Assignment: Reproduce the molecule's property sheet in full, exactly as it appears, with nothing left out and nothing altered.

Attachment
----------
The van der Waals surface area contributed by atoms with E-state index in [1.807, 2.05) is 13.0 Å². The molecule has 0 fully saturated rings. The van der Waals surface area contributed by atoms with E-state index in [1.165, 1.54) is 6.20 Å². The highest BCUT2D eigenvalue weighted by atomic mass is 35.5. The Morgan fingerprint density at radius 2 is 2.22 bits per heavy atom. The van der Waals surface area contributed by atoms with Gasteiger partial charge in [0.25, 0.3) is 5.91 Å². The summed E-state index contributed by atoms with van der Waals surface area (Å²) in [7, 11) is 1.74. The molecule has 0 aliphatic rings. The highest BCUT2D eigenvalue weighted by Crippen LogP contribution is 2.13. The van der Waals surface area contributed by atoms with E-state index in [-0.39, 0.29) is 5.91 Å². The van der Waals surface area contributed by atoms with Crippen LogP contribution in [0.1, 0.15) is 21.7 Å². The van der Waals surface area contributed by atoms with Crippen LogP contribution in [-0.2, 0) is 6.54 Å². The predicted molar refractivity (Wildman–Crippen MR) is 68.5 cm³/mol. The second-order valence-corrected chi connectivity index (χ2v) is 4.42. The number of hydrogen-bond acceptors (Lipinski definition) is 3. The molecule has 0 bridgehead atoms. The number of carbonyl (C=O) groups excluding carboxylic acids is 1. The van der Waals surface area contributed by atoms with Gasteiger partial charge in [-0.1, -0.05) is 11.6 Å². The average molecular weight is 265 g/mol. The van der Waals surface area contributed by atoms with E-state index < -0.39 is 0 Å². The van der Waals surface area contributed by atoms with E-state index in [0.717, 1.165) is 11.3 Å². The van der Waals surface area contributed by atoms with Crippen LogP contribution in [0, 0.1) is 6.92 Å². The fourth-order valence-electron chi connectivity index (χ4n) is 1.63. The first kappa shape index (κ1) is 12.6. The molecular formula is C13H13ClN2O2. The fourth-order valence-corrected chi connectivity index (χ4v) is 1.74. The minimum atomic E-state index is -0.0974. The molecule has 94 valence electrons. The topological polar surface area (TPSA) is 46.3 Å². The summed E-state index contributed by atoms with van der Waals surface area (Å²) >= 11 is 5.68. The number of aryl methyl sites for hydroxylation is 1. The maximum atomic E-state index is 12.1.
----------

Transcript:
The van der Waals surface area contributed by atoms with E-state index in [1.807, 2.05) is 13.0 Å². The molecule has 0 fully saturated rings. The van der Waals surface area contributed by atoms with E-state index in [1.165, 1.54) is 6.20 Å². The highest BCUT2D eigenvalue weighted by atomic mass is 35.5. The Morgan fingerprint density at radius 2 is 2.22 bits per heavy atom. The van der Waals surface area contributed by atoms with Gasteiger partial charge in [0.25, 0.3) is 5.91 Å². The summed E-state index contributed by atoms with van der Waals surface area (Å²) in [7, 11) is 1.74. The molecule has 0 aliphatic rings. The highest BCUT2D eigenvalue weighted by Crippen LogP contribution is 2.13. The van der Waals surface area contributed by atoms with E-state index in [-0.39, 0.29) is 5.91 Å². The van der Waals surface area contributed by atoms with Crippen LogP contribution in [0.1, 0.15) is 21.7 Å². The van der Waals surface area contributed by atoms with Crippen LogP contribution in [-0.2, 0) is 6.54 Å². The predicted molar refractivity (Wildman–Crippen MR) is 68.5 cm³/mol. The second-order valence-corrected chi connectivity index (χ2v) is 4.42. The number of hydrogen-bond acceptors (Lipinski definition) is 3. The molecule has 0 bridgehead atoms. The number of carbonyl (C=O) groups excluding carboxylic acids is 1. The van der Waals surface area contributed by atoms with Gasteiger partial charge in [-0.1, -0.05) is 11.6 Å². The average molecular weight is 265 g/mol. The van der Waals surface area contributed by atoms with E-state index < -0.39 is 0 Å². The van der Waals surface area contributed by atoms with E-state index in [0.717, 1.165) is 11.3 Å². The van der Waals surface area contributed by atoms with Crippen LogP contribution in [0, 0.1) is 6.92 Å². The fourth-order valence-electron chi connectivity index (χ4n) is 1.63. The first kappa shape index (κ1) is 12.6. The molecular formula is C13H13ClN2O2. The fourth-order valence-corrected chi connectivity index (χ4v) is 1.74. The minimum atomic E-state index is -0.0974. The molecule has 94 valence electrons. The topological polar surface area (TPSA) is 46.3 Å². The summed E-state index contributed by atoms with van der Waals surface area (Å²) >= 11 is 5.68. The number of aryl methyl sites for hydroxylation is 1. The maximum atomic E-state index is 12.1.